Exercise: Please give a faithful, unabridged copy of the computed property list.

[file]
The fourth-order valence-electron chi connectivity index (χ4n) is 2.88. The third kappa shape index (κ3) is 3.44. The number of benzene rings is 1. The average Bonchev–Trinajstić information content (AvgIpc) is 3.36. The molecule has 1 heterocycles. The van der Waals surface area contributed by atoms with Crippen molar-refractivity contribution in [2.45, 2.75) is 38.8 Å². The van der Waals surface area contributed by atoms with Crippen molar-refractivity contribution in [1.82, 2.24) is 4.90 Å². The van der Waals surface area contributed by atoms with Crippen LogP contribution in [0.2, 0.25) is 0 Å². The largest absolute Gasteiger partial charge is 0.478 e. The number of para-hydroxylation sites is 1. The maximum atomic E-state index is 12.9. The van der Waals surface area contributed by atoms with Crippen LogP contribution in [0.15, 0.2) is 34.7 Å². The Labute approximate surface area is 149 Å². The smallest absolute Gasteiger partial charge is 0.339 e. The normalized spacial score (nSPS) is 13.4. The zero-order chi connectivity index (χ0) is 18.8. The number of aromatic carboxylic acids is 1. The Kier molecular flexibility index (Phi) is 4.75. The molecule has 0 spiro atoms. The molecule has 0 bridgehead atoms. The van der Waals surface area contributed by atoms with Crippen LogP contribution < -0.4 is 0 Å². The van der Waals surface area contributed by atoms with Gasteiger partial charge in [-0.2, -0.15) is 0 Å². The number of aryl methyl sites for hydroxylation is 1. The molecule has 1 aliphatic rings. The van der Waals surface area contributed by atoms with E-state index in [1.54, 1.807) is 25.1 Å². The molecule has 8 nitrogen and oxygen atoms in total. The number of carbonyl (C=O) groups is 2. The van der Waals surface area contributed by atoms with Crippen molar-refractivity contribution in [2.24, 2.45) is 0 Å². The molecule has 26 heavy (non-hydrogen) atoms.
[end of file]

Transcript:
The fourth-order valence-electron chi connectivity index (χ4n) is 2.88. The third kappa shape index (κ3) is 3.44. The number of benzene rings is 1. The average Bonchev–Trinajstić information content (AvgIpc) is 3.36. The molecule has 1 heterocycles. The van der Waals surface area contributed by atoms with Crippen molar-refractivity contribution in [2.45, 2.75) is 38.8 Å². The van der Waals surface area contributed by atoms with Crippen molar-refractivity contribution in [1.82, 2.24) is 4.90 Å². The van der Waals surface area contributed by atoms with Crippen LogP contribution in [0.2, 0.25) is 0 Å². The largest absolute Gasteiger partial charge is 0.478 e. The number of para-hydroxylation sites is 1. The maximum atomic E-state index is 12.9. The van der Waals surface area contributed by atoms with Crippen LogP contribution in [0.15, 0.2) is 34.7 Å². The Labute approximate surface area is 149 Å². The smallest absolute Gasteiger partial charge is 0.339 e. The normalized spacial score (nSPS) is 13.4. The zero-order chi connectivity index (χ0) is 18.8. The number of aromatic carboxylic acids is 1. The Kier molecular flexibility index (Phi) is 4.75. The molecule has 0 spiro atoms. The molecule has 0 bridgehead atoms. The van der Waals surface area contributed by atoms with Crippen LogP contribution < -0.4 is 0 Å². The van der Waals surface area contributed by atoms with Gasteiger partial charge in [-0.2, -0.15) is 0 Å². The number of aryl methyl sites for hydroxylation is 1. The molecule has 1 aliphatic rings. The van der Waals surface area contributed by atoms with E-state index in [1.54, 1.807) is 25.1 Å². The molecule has 8 nitrogen and oxygen atoms in total. The number of carbonyl (C=O) groups is 2. The van der Waals surface area contributed by atoms with Crippen molar-refractivity contribution in [2.24, 2.45) is 0 Å². The molecule has 26 heavy (non-hydrogen) atoms.